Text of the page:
Women's Health Myths You Can Stop Believing Right Now

Photo: ThinkstockBy Corrie Pikul

Myth #1: Women Who Live Together Tend to Menstruate in Sync

Any woman who's lived with sisters or in a dorm or in an urban starter apartment is familiar with the concept behind the McClintock Effect, the hypothesis that menstruating women secrete pheromones that subtly alter the cycle of other women in close proximity. Many scientists dispute this claim (as well as the existence of pheromones), says Patricia Barnes-Svarney, a science writer who's published more than two dozen books, including the recent Why Do Women Crave More Sex in the Summer?: 112 Questions That Women Keep Asking-and That Keep Everyone Else Guessing. She says that when researchers from the University of California decided to resolve the matter once and for all by asking 186 Chinese students to track their period for one year, they found no true menstrual synchronicity. So, you might be wondering, why did you always seem to have your period at the same time as one of your roommates? Barnes-Svarney explains that most women's periods last five to seven days, which is a sizable chunk of time. The potential for random overlap is very high--especially among groups.

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Myth #2: A Woman Doesn't Have an Adam's Apple

We've always imagined this neck bump as a ball of cartilage, and we've assumed that men--and only men--had it, because of an excess of testosterone. Turns out we were only half-right on both counts...which means we were completely wrong. The Adam's apple is actually caused by the bulging of a set of cartilage plates that are held together by tissues and muscle fibers, which protect the vocal cords. Women have these plates, too, but the bulge is more prominent in men for two reasons: Testosterone causes the larynx to grow rapidly during puberty, deepening men's voices and pushing out the vocal cords. More important, says Barnes-Svarney, the thyroid cartilage that forms the bump meets at an average angle of 90 degrees in males, and 120 degrees in females. "The greater the angle, the flatter the plates," she says. Need more proof of what some scientists call the "Eve's apple"? Barnes-Svarney suggests humming; the spot where you feel the most vibration is your voice box, covered by the pomme de cartilage.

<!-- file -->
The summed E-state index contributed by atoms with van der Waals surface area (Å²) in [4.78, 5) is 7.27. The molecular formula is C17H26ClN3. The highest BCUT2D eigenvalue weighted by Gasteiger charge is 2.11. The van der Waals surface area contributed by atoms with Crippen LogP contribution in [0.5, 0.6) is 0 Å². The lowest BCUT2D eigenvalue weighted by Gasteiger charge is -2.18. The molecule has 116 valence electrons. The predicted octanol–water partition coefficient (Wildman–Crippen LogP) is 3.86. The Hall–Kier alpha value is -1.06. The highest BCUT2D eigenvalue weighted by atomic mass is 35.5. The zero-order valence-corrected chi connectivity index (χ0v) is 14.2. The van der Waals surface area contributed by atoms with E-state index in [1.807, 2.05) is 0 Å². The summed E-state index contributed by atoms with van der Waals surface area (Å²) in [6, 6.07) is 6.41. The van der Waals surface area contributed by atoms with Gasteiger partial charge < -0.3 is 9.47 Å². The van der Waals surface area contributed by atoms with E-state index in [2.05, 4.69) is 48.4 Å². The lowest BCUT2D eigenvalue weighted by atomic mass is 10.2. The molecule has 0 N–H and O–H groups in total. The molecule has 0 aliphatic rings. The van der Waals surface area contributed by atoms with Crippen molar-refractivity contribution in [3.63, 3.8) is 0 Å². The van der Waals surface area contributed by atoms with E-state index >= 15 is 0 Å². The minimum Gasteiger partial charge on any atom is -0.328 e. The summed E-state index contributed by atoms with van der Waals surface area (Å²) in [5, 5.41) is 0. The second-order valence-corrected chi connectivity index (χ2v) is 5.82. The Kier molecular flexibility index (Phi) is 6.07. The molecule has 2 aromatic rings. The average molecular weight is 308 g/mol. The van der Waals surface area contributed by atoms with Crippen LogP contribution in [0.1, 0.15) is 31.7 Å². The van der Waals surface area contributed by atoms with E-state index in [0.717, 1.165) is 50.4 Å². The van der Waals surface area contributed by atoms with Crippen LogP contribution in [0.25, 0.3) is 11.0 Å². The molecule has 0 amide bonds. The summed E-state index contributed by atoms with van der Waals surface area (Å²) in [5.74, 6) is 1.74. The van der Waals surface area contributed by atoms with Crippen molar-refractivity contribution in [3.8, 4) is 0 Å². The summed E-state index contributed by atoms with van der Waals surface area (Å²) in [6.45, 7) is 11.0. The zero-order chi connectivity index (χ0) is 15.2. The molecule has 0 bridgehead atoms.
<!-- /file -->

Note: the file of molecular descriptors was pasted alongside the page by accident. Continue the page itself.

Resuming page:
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Myth #3: Babies Are the Main Reason a Married Woman Tends to Gain (and Hold Onto) Weight

Researchers who studied women's weight gain over 10 years found that while most women tended to put on pounds over time, it was nearly as likely to be due to being in a relationship as to having a baby. In a study from University of Queensland (which adjusted for several variables), an average woman weighing 140 pounds would gain 20 pounds if she had a baby and a partner, 15 pounds if she had a partner only and only 11 pounds if she had no partner and no baby.

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Barnes-Svarney says that this may be because women tend to match their eating style to their partner's, consuming more calories than they need, and also because women in a relationship tend to socialize with their partners at bars and restaurants, where it's easy to overindulge.

Keep Reading: 3 More Women's Health Myths You Can Stop Believing Right Now

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